Who is driving your CSR agenda? Is it your new hire Millennials? We asked our very own Elliot Hoyle for his thoughts on it.
Noticeably in recent years there has been an increasing emphasis within the public domain, on ‘sustainability’, and I should think it is now something that is on every individual’s radar to some level or another. Now to most, myself included (someone who is passionate about sustainability and the environment and did a degree in Physical Geography), this immediately draws to the issue of environmental sustainability and very current, not to mention important, topics relating to environmental degradation, climate change, human waste and pollutions (single use plastics being the one that sticks in my mind here) to name a few.
Inevitably as the issue of sustainability has crept up and up the public agenda, it has led to more and more action, on both a local and global level. The best example of this is the varying levels of environmental legislation, putting the emphasis on businesses and organisations to take at least some level of environmental responsibility.
Arguably, this has been (and is) driven by the demands of younger generations who feel more needs to be done to protect their future, and that of the next generations. Falling into the bracket of the Millennial’s myself, I would also argue this is a prime case study of the influence social media has as tool for people wanting to take action. Nonetheless, I feel that as the demographic changes, the corporate world is going to see a continuing demand for increasing levels of sustainability in the end products and services that the consumer receives.
Sustainability however, is by no means an environmental term and applies to a number of different spheres when we consider ‘corporate sustainability’. The focus here historically has been economic sustainability, for obvious reasons, you won’t get very far with a business that is economically unsustainable. Corporate sustainability nowadays however, has to include both the environmental and social sustainability (broken down further into social and cultural sustainability) of a business or corporation, in order to ensure long-term value for the stake holders involved.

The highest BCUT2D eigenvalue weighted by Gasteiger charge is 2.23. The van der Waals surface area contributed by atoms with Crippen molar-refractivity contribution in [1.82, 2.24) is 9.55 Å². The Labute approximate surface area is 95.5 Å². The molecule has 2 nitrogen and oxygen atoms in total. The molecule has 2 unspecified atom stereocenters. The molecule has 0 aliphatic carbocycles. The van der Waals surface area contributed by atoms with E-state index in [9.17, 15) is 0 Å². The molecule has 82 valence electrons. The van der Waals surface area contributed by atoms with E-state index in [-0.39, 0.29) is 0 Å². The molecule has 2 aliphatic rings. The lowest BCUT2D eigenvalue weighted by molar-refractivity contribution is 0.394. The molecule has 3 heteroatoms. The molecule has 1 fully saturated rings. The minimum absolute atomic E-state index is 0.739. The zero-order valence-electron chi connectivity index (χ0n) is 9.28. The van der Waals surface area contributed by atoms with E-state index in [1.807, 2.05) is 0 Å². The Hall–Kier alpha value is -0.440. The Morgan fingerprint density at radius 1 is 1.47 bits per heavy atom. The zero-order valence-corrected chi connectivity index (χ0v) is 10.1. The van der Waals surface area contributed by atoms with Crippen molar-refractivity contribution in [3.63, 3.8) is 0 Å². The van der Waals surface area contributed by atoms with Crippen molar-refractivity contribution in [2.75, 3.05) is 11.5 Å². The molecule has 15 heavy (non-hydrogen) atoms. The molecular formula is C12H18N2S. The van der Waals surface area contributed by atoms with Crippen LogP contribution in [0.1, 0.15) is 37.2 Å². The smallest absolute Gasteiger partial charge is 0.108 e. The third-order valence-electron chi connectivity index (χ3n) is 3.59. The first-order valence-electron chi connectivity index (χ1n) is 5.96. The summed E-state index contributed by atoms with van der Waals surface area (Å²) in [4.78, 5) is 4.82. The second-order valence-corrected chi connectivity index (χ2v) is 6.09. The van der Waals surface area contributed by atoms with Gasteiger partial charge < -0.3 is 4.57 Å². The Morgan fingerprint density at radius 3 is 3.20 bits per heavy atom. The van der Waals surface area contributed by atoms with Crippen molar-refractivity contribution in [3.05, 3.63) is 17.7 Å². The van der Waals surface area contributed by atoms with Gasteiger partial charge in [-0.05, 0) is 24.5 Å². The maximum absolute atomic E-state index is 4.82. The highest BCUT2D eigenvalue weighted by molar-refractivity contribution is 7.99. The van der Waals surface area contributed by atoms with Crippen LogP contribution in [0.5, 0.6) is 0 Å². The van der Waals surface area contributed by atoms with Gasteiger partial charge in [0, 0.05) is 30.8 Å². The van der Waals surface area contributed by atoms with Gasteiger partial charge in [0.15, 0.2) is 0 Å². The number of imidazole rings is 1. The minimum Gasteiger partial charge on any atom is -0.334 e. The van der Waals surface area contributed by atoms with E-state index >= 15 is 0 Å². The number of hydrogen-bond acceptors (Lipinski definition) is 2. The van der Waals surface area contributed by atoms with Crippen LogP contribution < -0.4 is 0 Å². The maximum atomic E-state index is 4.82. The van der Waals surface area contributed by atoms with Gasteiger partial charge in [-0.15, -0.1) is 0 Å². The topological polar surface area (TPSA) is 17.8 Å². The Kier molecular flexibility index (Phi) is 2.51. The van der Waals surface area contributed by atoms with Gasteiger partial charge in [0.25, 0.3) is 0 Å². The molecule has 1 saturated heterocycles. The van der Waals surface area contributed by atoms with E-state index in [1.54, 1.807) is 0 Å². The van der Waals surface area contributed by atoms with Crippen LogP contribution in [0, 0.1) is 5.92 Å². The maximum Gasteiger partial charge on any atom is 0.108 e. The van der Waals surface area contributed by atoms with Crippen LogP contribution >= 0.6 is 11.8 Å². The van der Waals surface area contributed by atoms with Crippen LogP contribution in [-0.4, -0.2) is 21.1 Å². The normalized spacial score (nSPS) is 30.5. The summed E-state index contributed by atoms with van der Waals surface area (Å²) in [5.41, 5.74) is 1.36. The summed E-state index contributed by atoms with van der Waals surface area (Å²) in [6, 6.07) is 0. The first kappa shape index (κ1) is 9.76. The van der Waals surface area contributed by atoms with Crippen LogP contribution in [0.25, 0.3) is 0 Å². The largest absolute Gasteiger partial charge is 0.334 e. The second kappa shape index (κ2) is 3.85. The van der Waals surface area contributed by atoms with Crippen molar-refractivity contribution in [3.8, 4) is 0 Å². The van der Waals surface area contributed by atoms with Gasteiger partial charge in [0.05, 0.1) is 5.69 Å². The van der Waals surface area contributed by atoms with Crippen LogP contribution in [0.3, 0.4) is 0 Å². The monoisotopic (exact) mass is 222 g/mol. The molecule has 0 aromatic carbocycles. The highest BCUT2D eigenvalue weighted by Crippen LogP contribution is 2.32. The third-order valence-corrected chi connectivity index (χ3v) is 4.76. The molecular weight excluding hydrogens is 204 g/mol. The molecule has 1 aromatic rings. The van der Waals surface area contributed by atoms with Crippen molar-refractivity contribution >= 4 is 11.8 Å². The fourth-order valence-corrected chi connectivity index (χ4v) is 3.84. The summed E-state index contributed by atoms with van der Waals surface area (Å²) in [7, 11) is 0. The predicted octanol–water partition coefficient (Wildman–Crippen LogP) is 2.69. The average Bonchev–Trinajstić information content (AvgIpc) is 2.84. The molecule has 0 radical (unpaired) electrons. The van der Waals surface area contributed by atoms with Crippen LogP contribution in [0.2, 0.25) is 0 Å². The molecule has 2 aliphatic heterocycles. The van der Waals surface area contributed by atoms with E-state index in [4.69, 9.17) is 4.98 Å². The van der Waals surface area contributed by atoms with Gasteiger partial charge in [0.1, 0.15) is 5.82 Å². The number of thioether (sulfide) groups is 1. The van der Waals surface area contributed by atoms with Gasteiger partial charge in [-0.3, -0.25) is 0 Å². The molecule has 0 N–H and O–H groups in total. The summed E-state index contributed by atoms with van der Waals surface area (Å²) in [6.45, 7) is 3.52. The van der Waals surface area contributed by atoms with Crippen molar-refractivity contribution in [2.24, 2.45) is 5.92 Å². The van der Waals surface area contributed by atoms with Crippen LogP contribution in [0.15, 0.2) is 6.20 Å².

A current example is the discussion around the issue of the Gender Pay Gap, with a huge public and political drive to make companies and organisations take responsibility for, not only their own gender pay gap, but also their employee diversity (Something Laurence Simons has been hot on previously, see our LS Knowledge Centre). This is only one example, but it highlights, like environmental sustainability, how current a topic corporate social responsibility (CSR) is and will continue to be.
Specifically, when looking at the legal job market, it doesn’t take much to notice a strong gender bias (see our piece recent on #PressforProgress). However, with CSR becoming something for those in senior/hiring positions to consider more and more, is this set to change? Or is change already a foot? Are legal teams and company boards becoming more diverse? From a recruitment perspective for us at Laurence Simons, a company whose CSR policy actively addresses gender and inclusion is a good thing for us to promote to candidates.
For me this is all very synonymous with environmental sustainability, in the fact that the roots lie with public opinion. Environmental regulation has been driven by a demand for companies and organisations to be environmentally responsible, and ensure longevity going into the future. As issues such as workplace diversity are quite rightly brought to the forefront (particularly in the media) there is, and will continue to be an increasing emphasis on corporate responsibility.
My view is that this all ties back to how modern day consumers are increasingly wanting to know the impact of the products they purchase, and how sustainable these purchases are, whether it be groceries, modes of transport, professional services etc. Does it simply tie back to supply and demand? Maybe not perfectly, but there are numerous, products, brands, organisations etc. (think of the Fairtrade movement for example and companies such as the Body Shop) that use their ethical business models as a USP.
In summary, corporate responsibility will have ever increasing implications from a compliance perspective. As corporate sustainability becomes more than just a guideline and elements become increasingly binding by law, legal and compliance teams on one level or another will be on hand to ensure that companies and organisations are adhering to their corporate responsibilities. Furthermore, I personally cannot help but think that surely those companies looking to take on more than just the basic requirements of corporate sustainability/responsibility, will have a lot to gain. From a marketing perspective this will positively improve how clients and consumers might look at a brand externally, linking back to my point about a USP and can be used as a hiring tool to make the company more attractive to us “oh so fussy” Millennials. Equally, internally you would expect it to improve the quality of a work place, if all those stake holders have a sense that they’re working towards something more long- term and sustainable. Win-win – a CSR policy which is engaging and drives engagement and change can only be a positive for all, regardless of age and pay grade. This is nothing new, but it is quite rightly becoming more of a focus.